For the first time, the 1924 map includes a full page with considerable detail on Mayview, which is called “City of Pittsburgh Poor Farm”. Even more detail is shown on the 1931 map, with the name now becoming “Pittsburgh City Home and Hospitals”.

By 1924 Baldwin Street had been completely developed, although very few of the businesses there are identified, probably because they were store fronts in residences. One would think that that information would have valuable to insurance companies. The original St. George’s church on McLaughlin Run Road is designated “Syrian School”. There is no building on that site on the 1913 map; the one there on the 1931 map is unidentified. I was surprised to see the area between Greenwood and Baldwin Street described as “steep hillside”, a rare mention of topography.

It is also interesting to trace the evolution of street names during the years between 1913 and 1931. Today’s Bower Hill Road was Painters Run Road in 1913, at least as far as its intersection with (today’s) McLaughlin Run Road. The portion of today’s Bower Hill Road from Washington avenue to that intersection was known as the McKeysport and Noblestown Road, which then turned right and followed today’s McLaughlin Run Road to today’s Ridge Road, then went up that route and on to McMillan Road. This dates back to the original route of Noble’s Trace two hundred years ago.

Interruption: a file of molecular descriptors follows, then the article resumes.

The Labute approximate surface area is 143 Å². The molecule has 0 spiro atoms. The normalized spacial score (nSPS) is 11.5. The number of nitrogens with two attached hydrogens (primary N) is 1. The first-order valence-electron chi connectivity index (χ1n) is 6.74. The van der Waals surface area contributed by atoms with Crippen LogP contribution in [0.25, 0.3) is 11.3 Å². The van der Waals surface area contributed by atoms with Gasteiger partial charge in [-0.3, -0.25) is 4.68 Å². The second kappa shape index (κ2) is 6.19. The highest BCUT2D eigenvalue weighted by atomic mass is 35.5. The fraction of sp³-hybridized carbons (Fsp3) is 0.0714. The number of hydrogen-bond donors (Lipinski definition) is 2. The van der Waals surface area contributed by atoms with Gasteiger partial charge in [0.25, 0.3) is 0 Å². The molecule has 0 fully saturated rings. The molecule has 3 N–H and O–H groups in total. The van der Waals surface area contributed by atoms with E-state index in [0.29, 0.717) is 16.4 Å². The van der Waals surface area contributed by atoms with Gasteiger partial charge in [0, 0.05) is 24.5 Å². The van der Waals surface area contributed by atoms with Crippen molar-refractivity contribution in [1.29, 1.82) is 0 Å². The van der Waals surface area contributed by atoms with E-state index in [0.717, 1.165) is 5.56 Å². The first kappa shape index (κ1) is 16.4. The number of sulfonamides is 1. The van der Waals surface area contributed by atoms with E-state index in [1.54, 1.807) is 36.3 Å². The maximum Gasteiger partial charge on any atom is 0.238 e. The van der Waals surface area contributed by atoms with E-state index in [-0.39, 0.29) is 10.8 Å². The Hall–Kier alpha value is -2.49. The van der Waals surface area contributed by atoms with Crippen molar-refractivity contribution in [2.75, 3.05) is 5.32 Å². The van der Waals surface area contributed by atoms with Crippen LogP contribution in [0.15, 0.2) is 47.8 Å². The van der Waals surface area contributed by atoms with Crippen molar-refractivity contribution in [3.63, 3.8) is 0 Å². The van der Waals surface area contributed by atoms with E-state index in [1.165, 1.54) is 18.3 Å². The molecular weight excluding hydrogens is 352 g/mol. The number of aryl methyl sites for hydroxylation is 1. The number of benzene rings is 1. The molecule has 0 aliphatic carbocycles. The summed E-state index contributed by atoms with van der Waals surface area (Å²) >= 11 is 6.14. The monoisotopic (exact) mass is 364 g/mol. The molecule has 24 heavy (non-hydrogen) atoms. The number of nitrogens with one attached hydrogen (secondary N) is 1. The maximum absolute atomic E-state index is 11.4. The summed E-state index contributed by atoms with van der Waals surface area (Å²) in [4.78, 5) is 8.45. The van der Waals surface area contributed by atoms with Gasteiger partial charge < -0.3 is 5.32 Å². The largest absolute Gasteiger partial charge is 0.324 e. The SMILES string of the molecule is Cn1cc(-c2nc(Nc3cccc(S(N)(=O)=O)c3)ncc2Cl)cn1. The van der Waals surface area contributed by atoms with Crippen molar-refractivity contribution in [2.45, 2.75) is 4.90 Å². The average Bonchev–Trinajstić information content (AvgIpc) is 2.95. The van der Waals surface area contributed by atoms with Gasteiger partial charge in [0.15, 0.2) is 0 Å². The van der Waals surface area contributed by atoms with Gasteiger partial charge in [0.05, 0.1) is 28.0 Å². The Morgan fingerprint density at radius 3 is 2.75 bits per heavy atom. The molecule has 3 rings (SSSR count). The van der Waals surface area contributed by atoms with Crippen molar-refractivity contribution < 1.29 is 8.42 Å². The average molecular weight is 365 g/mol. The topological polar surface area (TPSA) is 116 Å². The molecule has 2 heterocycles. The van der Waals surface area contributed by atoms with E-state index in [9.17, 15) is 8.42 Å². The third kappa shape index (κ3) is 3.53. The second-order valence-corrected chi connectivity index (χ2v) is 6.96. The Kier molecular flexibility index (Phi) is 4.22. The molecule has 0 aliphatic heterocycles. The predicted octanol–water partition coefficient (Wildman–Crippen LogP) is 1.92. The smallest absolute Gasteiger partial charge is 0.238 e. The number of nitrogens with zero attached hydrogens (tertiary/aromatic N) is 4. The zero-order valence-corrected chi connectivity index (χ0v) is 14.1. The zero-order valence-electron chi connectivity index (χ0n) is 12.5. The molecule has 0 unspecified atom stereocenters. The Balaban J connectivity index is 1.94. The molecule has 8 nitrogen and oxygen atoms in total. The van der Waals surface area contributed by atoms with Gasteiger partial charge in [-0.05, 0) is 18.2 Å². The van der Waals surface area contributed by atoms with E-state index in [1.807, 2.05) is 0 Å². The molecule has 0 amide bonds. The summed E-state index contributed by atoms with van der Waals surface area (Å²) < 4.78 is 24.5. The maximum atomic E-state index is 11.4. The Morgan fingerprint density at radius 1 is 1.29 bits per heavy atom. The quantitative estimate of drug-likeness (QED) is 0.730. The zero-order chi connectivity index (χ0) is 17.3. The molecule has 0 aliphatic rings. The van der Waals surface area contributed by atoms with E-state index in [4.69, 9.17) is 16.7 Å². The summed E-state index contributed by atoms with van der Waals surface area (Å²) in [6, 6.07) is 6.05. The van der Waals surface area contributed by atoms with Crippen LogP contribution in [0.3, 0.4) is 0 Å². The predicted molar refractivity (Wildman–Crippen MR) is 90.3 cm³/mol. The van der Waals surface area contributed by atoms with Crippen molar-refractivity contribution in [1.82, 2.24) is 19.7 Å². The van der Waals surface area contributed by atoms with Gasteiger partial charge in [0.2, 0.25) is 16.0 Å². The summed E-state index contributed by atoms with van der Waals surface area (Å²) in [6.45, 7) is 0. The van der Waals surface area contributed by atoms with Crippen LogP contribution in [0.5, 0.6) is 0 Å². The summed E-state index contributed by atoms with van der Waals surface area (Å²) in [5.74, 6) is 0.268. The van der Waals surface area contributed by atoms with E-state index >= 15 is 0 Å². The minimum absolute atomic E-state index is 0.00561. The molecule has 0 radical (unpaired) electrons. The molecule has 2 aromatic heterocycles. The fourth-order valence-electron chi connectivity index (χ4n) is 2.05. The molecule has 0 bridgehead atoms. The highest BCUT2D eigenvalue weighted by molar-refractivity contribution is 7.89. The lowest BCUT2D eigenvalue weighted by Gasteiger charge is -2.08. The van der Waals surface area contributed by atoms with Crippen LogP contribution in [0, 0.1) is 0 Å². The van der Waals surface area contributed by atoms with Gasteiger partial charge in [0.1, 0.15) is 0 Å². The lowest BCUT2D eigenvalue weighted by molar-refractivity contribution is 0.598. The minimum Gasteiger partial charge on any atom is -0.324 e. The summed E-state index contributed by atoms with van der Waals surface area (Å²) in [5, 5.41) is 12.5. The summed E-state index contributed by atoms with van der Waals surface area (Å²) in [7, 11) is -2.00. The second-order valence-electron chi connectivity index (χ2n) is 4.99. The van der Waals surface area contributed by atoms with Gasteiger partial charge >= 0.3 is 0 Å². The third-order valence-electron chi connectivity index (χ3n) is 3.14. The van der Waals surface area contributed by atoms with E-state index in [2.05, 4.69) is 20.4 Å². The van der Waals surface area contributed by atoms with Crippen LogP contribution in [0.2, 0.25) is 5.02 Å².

By 1931 the borough had expanded south as far as Elizabeth Street where twelve houses had been built, as well as four on Chartiers Street. The Weise homestead is shown on that map as well as the Godwin greenhouse complex farther out Mayview Road.

Another gem on the 1931 is the depiction of the Board Speedway between Chartiers Creek and Millers Run Road. The one-half mile track is clearly shown, as well as grandstands and bleachers and the “Contribution Building”. A surprise to me was the fact that, inside the auto track, the facility boasted a quarter-mile dog track and kennels.

When I mentioned the dog track to my octogenarian friends, both Sam Capozzoli and Don Toney reported that they remembered it well. I suppose I can attribute this to the fact that they are both native born Bridgeville boys, while I didn’t immigrate here until 1934.

These four sets of maps are invaluable resources for all of us who are interested in Bridgeville history and are a welcome addition to the History Center’s archives. We are indebted to Dana Spriggs for providing them.

Water Under the Bridge

  • "Water Under the Bridge" is a column written by historian John Oyler. It appears weekly in the Bridgeville Area News, a TribTotal Media publication, as well as in a more expanded form on his blog.

The Author

  • Aside from being Bridgeville's foremost historian, Dr. John F. Oyler is also an associate professor at the Univeristy of Pittsburgh, where he teaches classes in civil engineering.